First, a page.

Find the Englishman in the British Pub. It’s like playing Where’s Waldo, only with a pint in your hand. It sounds tricky, yet once inside, it’s not as tough as you might think. Studio City’s Fox and Hounds is rockin’ in that Friday night blow-off-steam sort of way, but something is definitely askew. The appearance checks out – the bar’s decked out with the requisite décor of Boddingtons Ale mirrors, Arsenal Football Club flags, plentiful on-tap options of fine English brew.
But looks are deceiving. I didn’t see a crowd entranced by that crucial Division Three matchup between Hull and Cheltenham on any of the many televisions that hover overhead. Instead, it’s all SoCal: Lakers playoff game; Dodgers game; Angels game. And the crowd? Few British accents but plenty of inebriated frat boy types – obnoxious, loud, bellowing in a primitive shorthand of grunts that would require subtitles to understand.
Thus by process of elimination, it was fairly easy to find the person I was looking for. Stood out like a sore thumb, really. He was the one over in the corner with his mates. The guy with the tinted granny glasses, thinning blond mullet, Syd Barrett T-shirt and jeans. Has aging rock bloke written all over him. Except that he was eating nachos instead of bangers.
Ladies and gents, I bring you John Wicks. A man who rode the new wave in England 25 years ago as a principal member of the Records, a criminally unsung band who’ve been described (at least by the All Music Guide) as the British Big Star. But after a three-year run (roughly 1979-82), it was over. Really over. Which may explain why he lives in obscurity in Burbank.
To hear him tell it, obscurity sure beats the hell out of rigor mortis. Though the 51 year old is a card-carrying power-pop deity, Wicks may have more in common with musical elders Barrett, late of early Pink Floyd, and Fleetwood Mac founding guitarist Peter Green. Each was a talented fellow who happened to flip his lid.
John Wicks’ musical career was a blip, a caress with success, largely due to the Records’ “Starry Eyes,” a lovely track that snapped, crackled, and popped with energetic verve and sharp Byrdsian riffs. It receive ample airplay on the cooler radio stations in the U.S. and became the band’s calling card.
After “Starry Eyes,” though, there would be no more hits, no more near misses. Nor would there be any second chances for Wicks in England. By the mid-80s he had been cast aside for younger, newer blood. He was clinging to the Records’ name, drowning in a legal morass, and money was scarce. “If you’re from England and you’ve been around the block, the second time around nobody really cares,” he says matter of factly.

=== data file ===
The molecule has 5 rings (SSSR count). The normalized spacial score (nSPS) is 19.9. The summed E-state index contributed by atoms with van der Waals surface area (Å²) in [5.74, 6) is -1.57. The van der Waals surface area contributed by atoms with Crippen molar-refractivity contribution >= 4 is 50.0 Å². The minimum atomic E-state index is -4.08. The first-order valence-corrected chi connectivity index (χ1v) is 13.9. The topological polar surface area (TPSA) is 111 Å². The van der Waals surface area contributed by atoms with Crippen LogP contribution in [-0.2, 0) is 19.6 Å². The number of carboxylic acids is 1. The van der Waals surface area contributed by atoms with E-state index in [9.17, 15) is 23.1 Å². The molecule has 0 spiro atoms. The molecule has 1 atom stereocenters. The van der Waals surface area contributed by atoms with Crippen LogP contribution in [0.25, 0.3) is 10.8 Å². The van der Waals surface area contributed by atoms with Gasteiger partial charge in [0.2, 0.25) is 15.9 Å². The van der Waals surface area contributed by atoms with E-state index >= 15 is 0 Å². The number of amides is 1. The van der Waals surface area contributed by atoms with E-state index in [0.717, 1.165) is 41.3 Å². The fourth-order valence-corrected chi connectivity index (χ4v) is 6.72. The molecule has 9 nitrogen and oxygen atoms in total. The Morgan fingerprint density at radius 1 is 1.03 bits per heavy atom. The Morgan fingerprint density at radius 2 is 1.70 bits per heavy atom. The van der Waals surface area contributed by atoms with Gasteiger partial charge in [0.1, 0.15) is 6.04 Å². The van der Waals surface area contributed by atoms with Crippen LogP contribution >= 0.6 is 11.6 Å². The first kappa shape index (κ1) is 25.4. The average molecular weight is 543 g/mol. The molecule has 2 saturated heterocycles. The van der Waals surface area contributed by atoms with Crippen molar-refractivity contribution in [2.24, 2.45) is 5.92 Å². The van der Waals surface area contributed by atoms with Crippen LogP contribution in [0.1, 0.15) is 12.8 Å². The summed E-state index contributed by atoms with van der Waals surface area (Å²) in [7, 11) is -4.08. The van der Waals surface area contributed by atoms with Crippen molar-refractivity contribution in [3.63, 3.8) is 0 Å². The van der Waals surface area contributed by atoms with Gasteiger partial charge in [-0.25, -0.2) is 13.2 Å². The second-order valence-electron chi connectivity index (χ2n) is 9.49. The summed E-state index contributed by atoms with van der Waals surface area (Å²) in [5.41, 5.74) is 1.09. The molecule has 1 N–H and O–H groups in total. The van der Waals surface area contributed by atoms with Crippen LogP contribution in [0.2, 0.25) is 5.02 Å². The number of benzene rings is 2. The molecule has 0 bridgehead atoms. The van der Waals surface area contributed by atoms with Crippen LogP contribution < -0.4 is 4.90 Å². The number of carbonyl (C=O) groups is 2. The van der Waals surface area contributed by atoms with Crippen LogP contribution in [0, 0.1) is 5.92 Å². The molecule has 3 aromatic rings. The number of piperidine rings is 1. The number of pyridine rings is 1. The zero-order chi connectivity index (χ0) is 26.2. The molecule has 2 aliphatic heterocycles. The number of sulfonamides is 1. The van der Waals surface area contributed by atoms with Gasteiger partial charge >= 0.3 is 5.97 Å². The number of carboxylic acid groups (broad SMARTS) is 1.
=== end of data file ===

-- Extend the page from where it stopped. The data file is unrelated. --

With a self-esteem he admits was low to begin with, the failure proved all too much for the guitarist. And so he went mad. He leans in against the bar, shouting over the noise. “Mentally, I never really came back from it.”
Years were lost, relationships spontaneously combusted. When Wicks finally resurfaced in 1994, he found himself in the U.S., in Arlington, Virginia. “I thought I could put a band together,” he says, which he dubbed John Wicks and the Records, “to see if I was bankable enough to get an agency. Everybody wanted me to play but nobody wanted to pay me real money.
“Many times I wanted to pack it in. In 1998 I came to L.A and tried to record an album and I ran out of money,” he says. With life’s clock pounding away, pragmatism began to rear its ugly head: Wicks began selling real estate in Virginia.
“I did it for a while. I wore the suit and I looked the part, but I just realized it wasn’t me. But I had to find out.”
Now ensconced in middle age, Wicks at last gave in to the muse, this time without strings attached. By the end of the century, he returned to Los Angeles for good.
“Whether I make it -- whatever that means -- isn’t really the point. I’ve got to do music whether I make money or not,” he says. “I still want to write songs, whether they make money or not. I feel like I have something to say. “
These days, Wicks spends most of his time in the studio, working on new Records’ songs, as well as collaborating with Zack Nilsson (Harry’s boy) and Randy Hoffman in an outfit called WHeN.
Without the burden of chasing the brass ring, Wicks is finally comfortable with his lot in life. “I think I’ve wasted too much time being so far down,” he says. “I’m making up for it now. What’s important is that I can write a good song. Never mind if David Geffen is interested. A good song is still a good song.”